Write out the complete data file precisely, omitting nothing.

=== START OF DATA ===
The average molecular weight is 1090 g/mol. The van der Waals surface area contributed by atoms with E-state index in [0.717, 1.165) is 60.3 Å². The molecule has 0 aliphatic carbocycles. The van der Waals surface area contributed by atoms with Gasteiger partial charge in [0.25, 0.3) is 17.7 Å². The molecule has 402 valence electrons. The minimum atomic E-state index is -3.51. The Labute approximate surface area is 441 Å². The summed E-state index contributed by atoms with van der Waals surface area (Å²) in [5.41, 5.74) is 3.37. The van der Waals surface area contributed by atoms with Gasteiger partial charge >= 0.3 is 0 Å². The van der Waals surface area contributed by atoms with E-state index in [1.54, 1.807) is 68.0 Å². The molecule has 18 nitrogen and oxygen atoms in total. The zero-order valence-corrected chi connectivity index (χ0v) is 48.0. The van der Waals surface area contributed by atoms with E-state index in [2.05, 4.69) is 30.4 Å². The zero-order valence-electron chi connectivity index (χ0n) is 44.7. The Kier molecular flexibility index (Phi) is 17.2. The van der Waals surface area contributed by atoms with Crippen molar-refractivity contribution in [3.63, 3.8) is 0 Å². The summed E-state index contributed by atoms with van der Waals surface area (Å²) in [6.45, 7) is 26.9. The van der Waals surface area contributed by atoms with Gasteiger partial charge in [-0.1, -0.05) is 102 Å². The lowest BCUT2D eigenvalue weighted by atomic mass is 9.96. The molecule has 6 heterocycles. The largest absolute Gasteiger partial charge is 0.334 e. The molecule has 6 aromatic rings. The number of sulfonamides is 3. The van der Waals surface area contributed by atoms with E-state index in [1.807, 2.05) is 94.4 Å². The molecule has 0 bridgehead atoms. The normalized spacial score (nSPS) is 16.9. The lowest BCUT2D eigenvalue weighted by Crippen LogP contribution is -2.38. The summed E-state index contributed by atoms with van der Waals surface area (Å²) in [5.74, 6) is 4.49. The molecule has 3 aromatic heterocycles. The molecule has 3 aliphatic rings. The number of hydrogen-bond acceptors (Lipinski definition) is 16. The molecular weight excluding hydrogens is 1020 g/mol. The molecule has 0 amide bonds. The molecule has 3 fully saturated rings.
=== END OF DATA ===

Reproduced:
The average molecular weight is 1090 g/mol. The van der Waals surface area contributed by atoms with E-state index in [0.717, 1.165) is 60.3 Å². The molecule has 0 aliphatic carbocycles. The van der Waals surface area contributed by atoms with Gasteiger partial charge in [0.25, 0.3) is 17.7 Å². The molecule has 402 valence electrons. The minimum atomic E-state index is -3.51. The Labute approximate surface area is 441 Å². The summed E-state index contributed by atoms with van der Waals surface area (Å²) in [5.41, 5.74) is 3.37. The van der Waals surface area contributed by atoms with Gasteiger partial charge >= 0.3 is 0 Å². The van der Waals surface area contributed by atoms with E-state index in [1.54, 1.807) is 68.0 Å². The molecule has 18 nitrogen and oxygen atoms in total. The zero-order valence-corrected chi connectivity index (χ0v) is 48.0. The van der Waals surface area contributed by atoms with E-state index in [2.05, 4.69) is 30.4 Å². The zero-order valence-electron chi connectivity index (χ0n) is 44.7. The Kier molecular flexibility index (Phi) is 17.2. The van der Waals surface area contributed by atoms with Crippen molar-refractivity contribution in [3.63, 3.8) is 0 Å². The summed E-state index contributed by atoms with van der Waals surface area (Å²) in [6.45, 7) is 26.9. The van der Waals surface area contributed by atoms with Gasteiger partial charge in [-0.1, -0.05) is 102 Å². The lowest BCUT2D eigenvalue weighted by atomic mass is 9.96. The molecule has 6 heterocycles. The largest absolute Gasteiger partial charge is 0.334 e. The molecule has 6 aromatic rings. The number of sulfonamides is 3. The van der Waals surface area contributed by atoms with E-state index in [1.807, 2.05) is 94.4 Å². The molecule has 0 bridgehead atoms. The normalized spacial score (nSPS) is 16.9. The lowest BCUT2D eigenvalue weighted by Crippen LogP contribution is -2.38. The summed E-state index contributed by atoms with van der Waals surface area (Å²) in [5.74, 6) is 4.49. The molecule has 3 aromatic heterocycles. The molecule has 3 aliphatic rings. The number of hydrogen-bond acceptors (Lipinski definition) is 16. The molecular weight excluding hydrogens is 1020 g/mol. The molecule has 0 amide bonds. The molecule has 3 fully saturated rings.